Have you ever heard someone say as much? “I would never have made it without my faith.” Probably more times than you could count. And in what fertile soil was that faith nurtured and grown? The church.
…And let us consider how to provoke one another to love and good deeds, not neglecting to meet together, as is the habit of some, but encouraging one another, and all the more as you see the Day approaching.
History offers no parallel to the church. When the world is out of joint, when people’s minds are disordered and their hearts are failing them for fear, when it seems as though not one stone is left on another, then the thing of supreme importance is the living church, with all of her sanctuaries of worship and her avenues of service, where men and women come to have their faith strengthened, their thoughts clarified, their ideas uplifted, their convictions born, and their characters created. In an age when communities of all kinds are crumbling and individualism is the prevailing ideology, only the church “can offer a community that was here before any of us were born, that will be here after all of us die and that binds us to one another because it binds us to Christ.”(5)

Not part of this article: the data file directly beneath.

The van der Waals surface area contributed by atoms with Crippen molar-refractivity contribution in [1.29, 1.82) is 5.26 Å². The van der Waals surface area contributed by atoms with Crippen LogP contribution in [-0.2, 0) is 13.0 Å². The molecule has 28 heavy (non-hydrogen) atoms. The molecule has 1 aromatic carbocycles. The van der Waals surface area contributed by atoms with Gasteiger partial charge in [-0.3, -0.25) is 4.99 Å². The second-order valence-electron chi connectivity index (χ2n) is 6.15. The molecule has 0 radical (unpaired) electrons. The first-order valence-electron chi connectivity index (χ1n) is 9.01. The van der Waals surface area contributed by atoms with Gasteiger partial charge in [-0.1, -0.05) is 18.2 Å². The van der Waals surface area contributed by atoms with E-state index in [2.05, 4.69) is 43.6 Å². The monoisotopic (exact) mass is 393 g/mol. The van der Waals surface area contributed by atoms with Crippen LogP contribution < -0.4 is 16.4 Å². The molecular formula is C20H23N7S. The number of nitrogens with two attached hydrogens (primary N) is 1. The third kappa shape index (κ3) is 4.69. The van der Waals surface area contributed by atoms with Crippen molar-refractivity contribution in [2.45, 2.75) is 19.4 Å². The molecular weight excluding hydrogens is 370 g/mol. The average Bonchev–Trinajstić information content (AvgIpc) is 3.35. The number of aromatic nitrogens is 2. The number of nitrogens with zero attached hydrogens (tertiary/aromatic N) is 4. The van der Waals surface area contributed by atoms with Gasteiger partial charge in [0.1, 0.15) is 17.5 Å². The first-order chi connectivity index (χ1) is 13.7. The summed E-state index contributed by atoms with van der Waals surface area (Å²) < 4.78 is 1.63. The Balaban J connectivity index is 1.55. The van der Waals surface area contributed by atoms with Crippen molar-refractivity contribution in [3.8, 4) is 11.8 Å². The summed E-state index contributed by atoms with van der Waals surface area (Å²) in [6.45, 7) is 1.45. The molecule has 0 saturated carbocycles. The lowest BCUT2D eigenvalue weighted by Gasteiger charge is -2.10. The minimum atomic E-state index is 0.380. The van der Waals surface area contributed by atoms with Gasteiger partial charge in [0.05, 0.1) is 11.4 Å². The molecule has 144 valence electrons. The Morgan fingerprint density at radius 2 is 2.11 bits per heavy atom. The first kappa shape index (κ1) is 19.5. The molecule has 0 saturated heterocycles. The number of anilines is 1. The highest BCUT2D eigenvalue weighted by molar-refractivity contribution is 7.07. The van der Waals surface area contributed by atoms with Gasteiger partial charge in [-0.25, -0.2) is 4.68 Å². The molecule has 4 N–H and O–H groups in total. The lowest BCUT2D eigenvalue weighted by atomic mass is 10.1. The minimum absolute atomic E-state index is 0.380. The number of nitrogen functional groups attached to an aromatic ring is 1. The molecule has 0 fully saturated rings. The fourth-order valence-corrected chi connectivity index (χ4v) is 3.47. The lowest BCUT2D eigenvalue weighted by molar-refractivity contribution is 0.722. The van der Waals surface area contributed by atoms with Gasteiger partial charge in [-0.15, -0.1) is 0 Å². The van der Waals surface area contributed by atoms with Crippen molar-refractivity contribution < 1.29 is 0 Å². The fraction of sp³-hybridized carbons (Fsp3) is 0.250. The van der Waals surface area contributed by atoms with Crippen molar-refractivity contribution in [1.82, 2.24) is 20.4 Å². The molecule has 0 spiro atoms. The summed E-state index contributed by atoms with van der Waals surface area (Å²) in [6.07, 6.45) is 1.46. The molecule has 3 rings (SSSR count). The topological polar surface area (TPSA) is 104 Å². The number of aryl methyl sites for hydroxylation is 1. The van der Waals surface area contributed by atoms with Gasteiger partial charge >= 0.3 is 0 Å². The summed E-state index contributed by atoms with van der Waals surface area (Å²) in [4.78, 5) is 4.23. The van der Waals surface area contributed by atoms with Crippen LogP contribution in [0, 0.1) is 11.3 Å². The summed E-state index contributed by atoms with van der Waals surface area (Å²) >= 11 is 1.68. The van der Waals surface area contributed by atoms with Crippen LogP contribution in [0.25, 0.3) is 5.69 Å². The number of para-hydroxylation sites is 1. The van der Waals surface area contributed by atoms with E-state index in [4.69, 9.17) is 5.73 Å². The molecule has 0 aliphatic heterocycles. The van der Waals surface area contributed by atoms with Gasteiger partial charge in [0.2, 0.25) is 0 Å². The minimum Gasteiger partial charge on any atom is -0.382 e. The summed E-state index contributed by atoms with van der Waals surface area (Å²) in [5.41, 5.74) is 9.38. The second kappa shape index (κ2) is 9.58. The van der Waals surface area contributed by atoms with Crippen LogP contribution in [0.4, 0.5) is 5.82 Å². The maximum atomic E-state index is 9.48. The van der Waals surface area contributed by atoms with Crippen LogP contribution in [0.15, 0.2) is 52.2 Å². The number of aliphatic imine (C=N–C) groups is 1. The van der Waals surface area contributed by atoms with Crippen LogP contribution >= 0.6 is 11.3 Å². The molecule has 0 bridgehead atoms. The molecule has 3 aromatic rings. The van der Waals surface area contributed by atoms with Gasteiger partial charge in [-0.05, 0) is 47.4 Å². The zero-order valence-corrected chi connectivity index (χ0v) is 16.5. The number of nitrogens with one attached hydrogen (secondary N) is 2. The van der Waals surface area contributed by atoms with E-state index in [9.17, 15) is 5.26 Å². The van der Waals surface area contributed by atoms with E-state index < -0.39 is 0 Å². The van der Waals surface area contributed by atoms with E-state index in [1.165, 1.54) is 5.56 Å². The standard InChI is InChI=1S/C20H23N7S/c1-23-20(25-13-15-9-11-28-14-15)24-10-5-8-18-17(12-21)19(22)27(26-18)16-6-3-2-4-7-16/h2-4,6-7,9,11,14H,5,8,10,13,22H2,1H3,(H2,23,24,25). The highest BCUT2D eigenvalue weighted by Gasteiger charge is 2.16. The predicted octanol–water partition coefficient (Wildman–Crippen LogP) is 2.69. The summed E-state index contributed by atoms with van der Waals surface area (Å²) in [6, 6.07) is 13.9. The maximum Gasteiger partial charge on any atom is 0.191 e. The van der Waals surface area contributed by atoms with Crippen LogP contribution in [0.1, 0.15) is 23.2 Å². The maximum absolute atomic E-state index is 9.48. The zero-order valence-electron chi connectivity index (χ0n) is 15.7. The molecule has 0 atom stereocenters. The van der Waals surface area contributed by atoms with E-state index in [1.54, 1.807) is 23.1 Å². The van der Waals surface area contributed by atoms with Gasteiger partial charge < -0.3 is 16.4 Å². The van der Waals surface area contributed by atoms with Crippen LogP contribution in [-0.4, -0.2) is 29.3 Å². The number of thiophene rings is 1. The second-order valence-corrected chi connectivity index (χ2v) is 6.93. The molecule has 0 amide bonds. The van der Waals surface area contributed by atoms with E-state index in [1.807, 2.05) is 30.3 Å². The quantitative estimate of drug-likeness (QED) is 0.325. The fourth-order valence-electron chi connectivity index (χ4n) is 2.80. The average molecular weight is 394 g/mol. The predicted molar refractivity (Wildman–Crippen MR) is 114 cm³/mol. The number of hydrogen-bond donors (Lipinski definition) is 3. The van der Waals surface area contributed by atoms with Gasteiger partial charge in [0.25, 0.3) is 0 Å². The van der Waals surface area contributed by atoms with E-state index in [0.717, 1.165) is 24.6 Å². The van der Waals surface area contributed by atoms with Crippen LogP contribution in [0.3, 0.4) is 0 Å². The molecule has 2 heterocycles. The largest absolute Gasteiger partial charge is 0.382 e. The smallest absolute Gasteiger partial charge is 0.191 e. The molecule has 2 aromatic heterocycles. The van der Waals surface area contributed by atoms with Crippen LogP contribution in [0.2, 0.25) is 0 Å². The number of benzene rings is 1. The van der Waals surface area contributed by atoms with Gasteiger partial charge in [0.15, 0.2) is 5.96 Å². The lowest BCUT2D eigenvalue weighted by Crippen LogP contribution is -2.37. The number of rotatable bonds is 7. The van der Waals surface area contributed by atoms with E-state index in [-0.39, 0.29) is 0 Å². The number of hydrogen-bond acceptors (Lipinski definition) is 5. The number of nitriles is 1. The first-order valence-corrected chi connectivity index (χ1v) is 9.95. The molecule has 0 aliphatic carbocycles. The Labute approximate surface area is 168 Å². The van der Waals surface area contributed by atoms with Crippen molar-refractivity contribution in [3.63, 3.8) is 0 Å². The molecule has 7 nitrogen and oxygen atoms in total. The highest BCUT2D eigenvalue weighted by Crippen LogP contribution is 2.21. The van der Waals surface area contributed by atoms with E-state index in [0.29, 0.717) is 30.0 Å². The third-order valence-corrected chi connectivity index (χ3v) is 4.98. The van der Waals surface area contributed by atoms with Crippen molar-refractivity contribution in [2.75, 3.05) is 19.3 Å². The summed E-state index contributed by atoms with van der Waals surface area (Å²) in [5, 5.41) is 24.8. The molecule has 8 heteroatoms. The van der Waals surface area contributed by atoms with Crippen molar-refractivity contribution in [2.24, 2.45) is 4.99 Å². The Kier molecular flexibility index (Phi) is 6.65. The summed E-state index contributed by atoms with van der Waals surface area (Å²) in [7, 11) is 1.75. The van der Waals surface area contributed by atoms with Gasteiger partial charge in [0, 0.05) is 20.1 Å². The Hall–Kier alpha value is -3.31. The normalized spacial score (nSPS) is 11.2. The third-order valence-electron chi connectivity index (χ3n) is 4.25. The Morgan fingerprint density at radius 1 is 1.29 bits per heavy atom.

The church. WHEN YOUR CHURCH PROVOKES YOU…say, “Thanks be to God.” Because that is exactly what your church SHOULD do.
1. Carlos Wilton, via PresbyNet, “Preaching Stewardship,” #1285, 11/11/97
2. Holman Bible Dictionary for Windows (Hiawatha, IO: Parsons Technology, 1994)